Is Havana, Cuba Safe To Visit? Travel Advisory 2024

Is Havana, Cuba Safe To Visit? Travel Advisory 2024

Havana is a city that has no comparison anywhere in the world. Filled with colorful colonial Spanish architecture, Caribbean music, classic cars and warm locals who treat you like family, this city invites you to have a unique vacation experience.

Traveling to Havana is relatively safe if common-sense precautions are taken. Petty crimes such as theft or carjacking happen even in tourist areas. So, it’s recommended to be aware of your surroundings at all times.

Alert – International travelers who have set foot in Cuba since January 2021 are no longer eligible for a U.S. Visa Waiver Program (VWP). If planning to visit or transit the U.S. territory, you’ll have to apply for a visa at any of your home country’s U.S. Embassies.

Cities across Cuba are experiencing massive food, medicine, power and fuel shortages. Let’s explore some important considerations to keep in mind if you still decide to visit Havana.

LATEST NEWS from Havana:

March 22 – Starving Cubans Demand Authorities to Provide Food and Electricity

Tired of going through hardships, demonstrators in Santiago de Cuba and nearby towns are calling on the national government to give them food, fuel and electricity.

Back in 2021, thousands of residents took to the streets to protest about food and electricity shortages and rising inflation. Needless to say, the situation has worsened since then.

In recent weeks, fuel and public transportation costs have spiked and blackouts have been out of control. All sports competitions had to be suspended because there’s no fuel to power cars. 

Bread, which was already insufficient, is now only given to children and pregnant women.

Taking zero responsibility, Cuba’s president has publicly blamed the U.S. government and the “enemies of the revolution” for attempting to cause national instability.

In an effort to reduce demonstrations, the government has given away some extra rations of rice, milk and sugar.

Permanent solutions are yet to be announced.

Crime Statistics in Havana, Cuba

Although 88% of Cubans live in extreme poverty, the country’s crime level ranks at 31.60 which is considered low.

Crime level31.60Low
Crime rise in the last 3 years55.02Moderate
Worries of home invasion and belongings stolen36.06Low
Worries of being mugged or robbed33.99Low
Concerns about getting your car stolen29.56Low
Concerns about getting things stolen from your car37.35Low
Worries of being attacked25.02Low
Worries being insulted28.47Low
Concerns about being physically attacked due to skin color, ethnic origin, gender or religion12.32Very Low
Issues with drug addicts and drug dealers22.54Low
Vandalism and theft40.28Moderate
Violent crimes such as armed robbery26.64Low

Areas to Avoid

Curious about how Cubans “really live,” some travelers venture to El Padrón, Cotorro, El Cerro, Diez de Octubre and Los Sitios. These zones are plagued by illegal businesses and appalling homes.

Needless to say, you must exercise increased caution when visiting such territories. Better yet, stick to tourist neighborhoods like Miramar, Vedado and Siboney.

Current power blackouts are increasing the chances of being pickpocketed.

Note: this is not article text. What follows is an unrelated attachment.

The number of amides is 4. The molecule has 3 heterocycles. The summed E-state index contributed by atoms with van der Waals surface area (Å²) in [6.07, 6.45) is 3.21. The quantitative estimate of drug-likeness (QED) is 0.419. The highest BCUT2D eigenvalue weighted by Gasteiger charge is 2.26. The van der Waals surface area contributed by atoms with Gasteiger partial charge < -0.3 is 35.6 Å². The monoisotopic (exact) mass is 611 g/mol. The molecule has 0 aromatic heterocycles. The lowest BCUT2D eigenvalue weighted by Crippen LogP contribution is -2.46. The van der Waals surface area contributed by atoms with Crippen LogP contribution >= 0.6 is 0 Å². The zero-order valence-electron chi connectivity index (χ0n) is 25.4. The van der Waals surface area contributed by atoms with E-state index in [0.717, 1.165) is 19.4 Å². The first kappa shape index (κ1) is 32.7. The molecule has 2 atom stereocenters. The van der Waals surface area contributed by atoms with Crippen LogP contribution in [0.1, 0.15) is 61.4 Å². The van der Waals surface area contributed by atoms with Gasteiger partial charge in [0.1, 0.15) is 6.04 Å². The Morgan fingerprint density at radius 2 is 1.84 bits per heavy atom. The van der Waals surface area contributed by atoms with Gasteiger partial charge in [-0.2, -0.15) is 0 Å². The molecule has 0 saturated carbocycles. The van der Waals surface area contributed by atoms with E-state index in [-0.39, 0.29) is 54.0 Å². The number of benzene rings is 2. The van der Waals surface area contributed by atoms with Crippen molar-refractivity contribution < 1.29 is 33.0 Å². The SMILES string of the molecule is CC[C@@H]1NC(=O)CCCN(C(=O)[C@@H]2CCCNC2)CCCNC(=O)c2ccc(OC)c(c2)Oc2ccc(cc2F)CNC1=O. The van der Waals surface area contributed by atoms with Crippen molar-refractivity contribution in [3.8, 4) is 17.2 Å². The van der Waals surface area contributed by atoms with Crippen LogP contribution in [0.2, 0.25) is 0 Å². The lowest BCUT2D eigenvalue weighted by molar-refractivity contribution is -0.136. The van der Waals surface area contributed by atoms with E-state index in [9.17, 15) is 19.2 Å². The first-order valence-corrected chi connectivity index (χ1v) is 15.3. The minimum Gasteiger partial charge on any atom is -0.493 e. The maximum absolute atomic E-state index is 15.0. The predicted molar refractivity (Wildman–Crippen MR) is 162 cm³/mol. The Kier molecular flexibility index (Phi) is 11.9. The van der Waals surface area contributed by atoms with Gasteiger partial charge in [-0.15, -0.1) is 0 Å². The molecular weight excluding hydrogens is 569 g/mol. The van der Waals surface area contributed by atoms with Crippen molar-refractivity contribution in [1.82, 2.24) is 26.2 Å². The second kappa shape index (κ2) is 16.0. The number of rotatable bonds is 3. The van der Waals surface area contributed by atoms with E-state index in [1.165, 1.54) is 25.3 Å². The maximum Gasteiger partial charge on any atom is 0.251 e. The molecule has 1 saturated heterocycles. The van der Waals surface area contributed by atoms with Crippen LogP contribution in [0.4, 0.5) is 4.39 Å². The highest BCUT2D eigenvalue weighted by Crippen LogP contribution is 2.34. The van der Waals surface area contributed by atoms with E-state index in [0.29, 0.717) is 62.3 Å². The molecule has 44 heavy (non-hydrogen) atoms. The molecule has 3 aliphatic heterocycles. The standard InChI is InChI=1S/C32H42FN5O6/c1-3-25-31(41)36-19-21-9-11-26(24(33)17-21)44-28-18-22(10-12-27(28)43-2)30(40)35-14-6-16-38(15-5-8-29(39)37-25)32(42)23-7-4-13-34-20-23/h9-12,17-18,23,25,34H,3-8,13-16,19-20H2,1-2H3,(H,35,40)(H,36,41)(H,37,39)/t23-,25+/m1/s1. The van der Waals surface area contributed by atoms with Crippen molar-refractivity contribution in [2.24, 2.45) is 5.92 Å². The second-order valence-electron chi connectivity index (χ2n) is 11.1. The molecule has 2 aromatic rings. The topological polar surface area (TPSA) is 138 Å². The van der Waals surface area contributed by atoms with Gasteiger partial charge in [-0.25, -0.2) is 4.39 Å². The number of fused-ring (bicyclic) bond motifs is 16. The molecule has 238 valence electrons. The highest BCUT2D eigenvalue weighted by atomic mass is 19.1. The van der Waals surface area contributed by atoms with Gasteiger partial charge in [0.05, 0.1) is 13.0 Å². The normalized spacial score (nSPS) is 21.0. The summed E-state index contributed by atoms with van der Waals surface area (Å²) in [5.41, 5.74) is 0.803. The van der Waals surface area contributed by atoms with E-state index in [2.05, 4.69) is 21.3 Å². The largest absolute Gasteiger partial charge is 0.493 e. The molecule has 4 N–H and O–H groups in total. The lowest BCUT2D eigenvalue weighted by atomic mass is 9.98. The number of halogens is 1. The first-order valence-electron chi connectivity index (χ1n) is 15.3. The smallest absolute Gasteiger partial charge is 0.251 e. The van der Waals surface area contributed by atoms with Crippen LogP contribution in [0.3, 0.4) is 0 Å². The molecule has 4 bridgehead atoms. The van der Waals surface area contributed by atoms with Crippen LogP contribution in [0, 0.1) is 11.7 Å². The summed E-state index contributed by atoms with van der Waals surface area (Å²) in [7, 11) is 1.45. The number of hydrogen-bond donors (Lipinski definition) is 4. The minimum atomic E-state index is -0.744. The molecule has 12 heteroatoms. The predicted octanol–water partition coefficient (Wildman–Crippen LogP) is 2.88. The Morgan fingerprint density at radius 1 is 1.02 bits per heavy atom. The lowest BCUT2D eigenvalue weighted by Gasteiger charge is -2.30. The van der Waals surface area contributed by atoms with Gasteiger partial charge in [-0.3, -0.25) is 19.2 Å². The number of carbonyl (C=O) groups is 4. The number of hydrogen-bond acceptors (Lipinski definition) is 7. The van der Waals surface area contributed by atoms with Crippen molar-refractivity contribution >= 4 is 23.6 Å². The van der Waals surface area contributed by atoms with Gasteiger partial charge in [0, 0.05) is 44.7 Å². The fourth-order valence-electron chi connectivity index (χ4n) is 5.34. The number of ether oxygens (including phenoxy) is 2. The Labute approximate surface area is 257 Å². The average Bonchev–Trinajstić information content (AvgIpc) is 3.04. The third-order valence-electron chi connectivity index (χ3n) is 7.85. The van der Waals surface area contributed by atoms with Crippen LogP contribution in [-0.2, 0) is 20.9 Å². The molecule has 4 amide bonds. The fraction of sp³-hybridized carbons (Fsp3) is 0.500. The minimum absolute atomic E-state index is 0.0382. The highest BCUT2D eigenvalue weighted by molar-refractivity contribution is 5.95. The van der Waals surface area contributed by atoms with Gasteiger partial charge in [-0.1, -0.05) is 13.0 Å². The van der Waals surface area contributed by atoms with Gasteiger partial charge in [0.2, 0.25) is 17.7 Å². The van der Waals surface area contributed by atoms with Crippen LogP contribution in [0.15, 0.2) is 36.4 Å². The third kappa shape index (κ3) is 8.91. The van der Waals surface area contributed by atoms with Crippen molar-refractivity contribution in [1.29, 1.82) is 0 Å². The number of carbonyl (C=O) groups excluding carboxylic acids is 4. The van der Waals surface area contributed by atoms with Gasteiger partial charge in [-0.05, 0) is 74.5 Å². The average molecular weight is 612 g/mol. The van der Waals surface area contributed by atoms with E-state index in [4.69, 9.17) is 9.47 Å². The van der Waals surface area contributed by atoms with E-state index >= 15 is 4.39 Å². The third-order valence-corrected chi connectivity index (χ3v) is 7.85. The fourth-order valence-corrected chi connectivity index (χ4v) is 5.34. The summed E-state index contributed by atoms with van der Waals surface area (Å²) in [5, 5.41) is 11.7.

Travel Advisories 

U.S. Travel Advisory

Cuba ranks under travel alert level 2. This means visitors should “exercise increased caution” when in town.

According to the U.S. State Department, travelers can fall victim to petty and violent crime, armed attacks and homicide. Authorities may not be able to assist you if venturing outside Havana.

American travelers to Cuba must apply for a travel license. When doing so, choose a category named “support for the Cuban people,” since there’s not one for regular tourism. 

Canada Travel Advisory

Canada urges nationals to “exercise a high degree of caution” when visiting the island due to a lack of food, medicine and gas.

According to this government, moving across the island has become extremely difficult because of the current lack of public transport.

Renting a car is no longer a smart idea because there’s a fuel shortage. Water has also been rationed, even in Havana hotels.

Also, a shortage of food and medications has started to negatively impact tourists.

Safety Tips for Havana, Cuba

Havana is not seeing its best days. If you still decide to take your chances, here are some tips to make your trip smoother.

  • Ensure you don’t need a visa or have acquired one before booking your tickets.
  • Now more than ever, bring your own medicines.
  • This must be insane but also bring your own toilet paper.
  • Don’t drink tap water.
  • Confirm prices before consuming any products.
  • Don’t hand in your credit cards to bar or restaurant workers.
  • Only use reputable transportation companies.
  • Petty crime is common in tourist areas and at the airport. Be aware of your surroundings.
  • Always pack your valuables in a carry-on luggage.
  • Watch out for hurricane season which runs from June to November. 
  • Make sure to fill out this online declaration form. 
  • Refrain from carrying large amounts of money.
  • Travelers are required to purchase medical insurance to enter the country.
  • Although foreign currencies are widely accepted,. it’s better to carry some local cash.
  • Some streets have two different names. Make sure you know exactly where you’re heading.
  • Opt for private instead of state-run businesses. By doing so, you’ll be helping the local population.
  • Don’t buy cigars on the streets, they are mostly fake.